The board considered a vote to close the offices, but Pajala said it was her decision to close the clerk's office and it was Beattie's prerogative to close the rest of the town offices so no vote was required.

In Manchester John O'Keefe reminded people of the town face mask order that requires workers and shoppers in any business in town to wear a cloth face mask. The emergency order was put in place June 3.

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Rep. Kathleen James of Manchester said the Vermont Department of Health provided an update in the late afternoon Monday.

The DOH reported that as of 3 p.m. Monday, it was aware of 30 antigen testing results from Manchester Medical Center.

The agency reported that antigen tests are much quicker but they are not as accurate. For that reason, positive results from antigen tests are considered "presumptive positive cases" and not "confirmed cases," and therefore are not included in state case counts.

A pop-up testing event in Londonderry on Wednesday was complete full by Monday afternoon and James said she was talking to state officials about whether another pop-up testing site was needed in the area.

The Department of Health is working with people who tested positive as if they were confirmed and providing guidance on isolating and contact tracing.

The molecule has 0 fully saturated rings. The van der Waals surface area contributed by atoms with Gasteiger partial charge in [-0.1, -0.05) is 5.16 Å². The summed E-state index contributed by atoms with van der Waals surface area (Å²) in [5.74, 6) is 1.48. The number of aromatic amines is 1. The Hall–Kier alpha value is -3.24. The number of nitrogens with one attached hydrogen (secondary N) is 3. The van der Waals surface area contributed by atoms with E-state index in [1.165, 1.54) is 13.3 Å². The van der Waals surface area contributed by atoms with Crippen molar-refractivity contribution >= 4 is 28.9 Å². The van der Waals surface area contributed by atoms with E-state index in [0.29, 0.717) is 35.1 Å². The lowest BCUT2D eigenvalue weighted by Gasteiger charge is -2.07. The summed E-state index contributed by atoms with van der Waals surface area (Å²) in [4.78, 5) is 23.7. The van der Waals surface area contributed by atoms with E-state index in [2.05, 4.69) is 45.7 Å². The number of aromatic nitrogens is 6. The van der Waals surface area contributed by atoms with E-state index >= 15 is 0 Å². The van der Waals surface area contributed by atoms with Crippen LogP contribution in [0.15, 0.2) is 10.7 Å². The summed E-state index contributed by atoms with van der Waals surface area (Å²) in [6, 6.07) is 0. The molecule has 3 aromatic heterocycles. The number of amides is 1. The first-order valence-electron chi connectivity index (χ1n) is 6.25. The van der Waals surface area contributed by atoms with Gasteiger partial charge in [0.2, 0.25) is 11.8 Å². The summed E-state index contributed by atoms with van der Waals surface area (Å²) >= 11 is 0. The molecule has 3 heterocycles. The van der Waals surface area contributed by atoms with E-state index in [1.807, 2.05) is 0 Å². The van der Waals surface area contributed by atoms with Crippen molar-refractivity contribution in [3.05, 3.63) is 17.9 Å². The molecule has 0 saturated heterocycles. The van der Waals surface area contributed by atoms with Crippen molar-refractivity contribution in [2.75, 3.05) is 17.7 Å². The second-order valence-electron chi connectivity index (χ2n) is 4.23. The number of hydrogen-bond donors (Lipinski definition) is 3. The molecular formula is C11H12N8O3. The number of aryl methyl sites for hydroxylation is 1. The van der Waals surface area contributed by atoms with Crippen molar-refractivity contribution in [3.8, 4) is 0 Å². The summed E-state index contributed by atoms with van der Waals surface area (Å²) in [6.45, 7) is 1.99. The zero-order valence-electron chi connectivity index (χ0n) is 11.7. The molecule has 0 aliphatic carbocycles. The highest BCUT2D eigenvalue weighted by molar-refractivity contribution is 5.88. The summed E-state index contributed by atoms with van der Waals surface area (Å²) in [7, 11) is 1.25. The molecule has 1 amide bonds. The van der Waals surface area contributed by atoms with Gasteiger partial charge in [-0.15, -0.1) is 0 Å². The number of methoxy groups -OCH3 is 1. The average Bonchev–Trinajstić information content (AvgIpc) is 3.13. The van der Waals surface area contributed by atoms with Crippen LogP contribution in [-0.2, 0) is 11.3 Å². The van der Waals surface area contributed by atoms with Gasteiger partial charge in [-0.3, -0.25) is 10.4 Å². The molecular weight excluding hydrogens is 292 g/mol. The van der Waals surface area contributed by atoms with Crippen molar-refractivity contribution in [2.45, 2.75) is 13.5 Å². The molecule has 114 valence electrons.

In addition, the department said MMC had continued testing people throughout the day Monday. Most of those tested were asymptomatic, but about 20 people reported COVID-19 symptoms.

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Concern in the area is high.

In Dorset, the owner of the popular Dorset Quarry, which can attract hundreds of swimmers a day, has closed indefinitely. The town of Dorset and Bennington County Sheriff's Department is fencing in the area, putting up signage and warning people that the quarry is closed.

"After receiving the information from Manchester and Health Officer Tom Sterling, the quarry owners have agreed to close the property," the press release said. "We don't have any information about the location or source of the cases as being related to the quarry, so this measure is precautionary at this point."

Many businesses announced changes as a result of the positive tests.

In Manchester, the Northshire Bookstore, Seasons Restaurant, Haig's Sports Bar, Nina's Jewely and Rablogan Castle of Scotland announced changes to their operations.

The Northshire Bookstore announced it will closed Tuesday and Wednesday while it considers its next move.